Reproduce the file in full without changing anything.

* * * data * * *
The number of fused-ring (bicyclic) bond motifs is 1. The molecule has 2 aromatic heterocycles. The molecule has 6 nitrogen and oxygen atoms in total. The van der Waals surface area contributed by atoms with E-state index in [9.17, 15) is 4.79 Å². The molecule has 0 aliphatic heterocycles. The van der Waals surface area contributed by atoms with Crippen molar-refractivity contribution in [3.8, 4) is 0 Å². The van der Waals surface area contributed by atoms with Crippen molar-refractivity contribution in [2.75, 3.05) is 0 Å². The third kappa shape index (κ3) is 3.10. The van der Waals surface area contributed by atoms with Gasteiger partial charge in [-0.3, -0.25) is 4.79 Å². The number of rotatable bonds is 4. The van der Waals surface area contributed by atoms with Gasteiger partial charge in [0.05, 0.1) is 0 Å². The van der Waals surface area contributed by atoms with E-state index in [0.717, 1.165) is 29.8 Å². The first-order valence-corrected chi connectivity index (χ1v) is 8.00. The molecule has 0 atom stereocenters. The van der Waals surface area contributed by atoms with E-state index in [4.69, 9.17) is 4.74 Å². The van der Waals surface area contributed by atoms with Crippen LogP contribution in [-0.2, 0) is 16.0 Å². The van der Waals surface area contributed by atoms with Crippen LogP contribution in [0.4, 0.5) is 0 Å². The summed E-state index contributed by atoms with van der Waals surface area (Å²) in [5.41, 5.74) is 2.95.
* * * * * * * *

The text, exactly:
The number of fused-ring (bicyclic) bond motifs is 1. The molecule has 2 aromatic heterocycles. The molecule has 6 nitrogen and oxygen atoms in total. The van der Waals surface area contributed by atoms with E-state index in [9.17, 15) is 4.79 Å². The molecule has 0 aliphatic heterocycles. The van der Waals surface area contributed by atoms with Crippen molar-refractivity contribution in [3.8, 4) is 0 Å². The van der Waals surface area contributed by atoms with Crippen molar-refractivity contribution in [2.75, 3.05) is 0 Å². The third kappa shape index (κ3) is 3.10. The van der Waals surface area contributed by atoms with Gasteiger partial charge in [-0.3, -0.25) is 4.79 Å². The number of rotatable bonds is 4. The van der Waals surface area contributed by atoms with Gasteiger partial charge in [0.05, 0.1) is 0 Å². The van der Waals surface area contributed by atoms with E-state index in [0.717, 1.165) is 29.8 Å². The first-order valence-corrected chi connectivity index (χ1v) is 8.00. The molecule has 0 atom stereocenters. The van der Waals surface area contributed by atoms with E-state index in [4.69, 9.17) is 4.74 Å². The van der Waals surface area contributed by atoms with Crippen LogP contribution in [-0.2, 0) is 16.0 Å². The van der Waals surface area contributed by atoms with Crippen LogP contribution in [0.4, 0.5) is 0 Å². The summed E-state index contributed by atoms with van der Waals surface area (Å²) in [5.41, 5.74) is 2.95.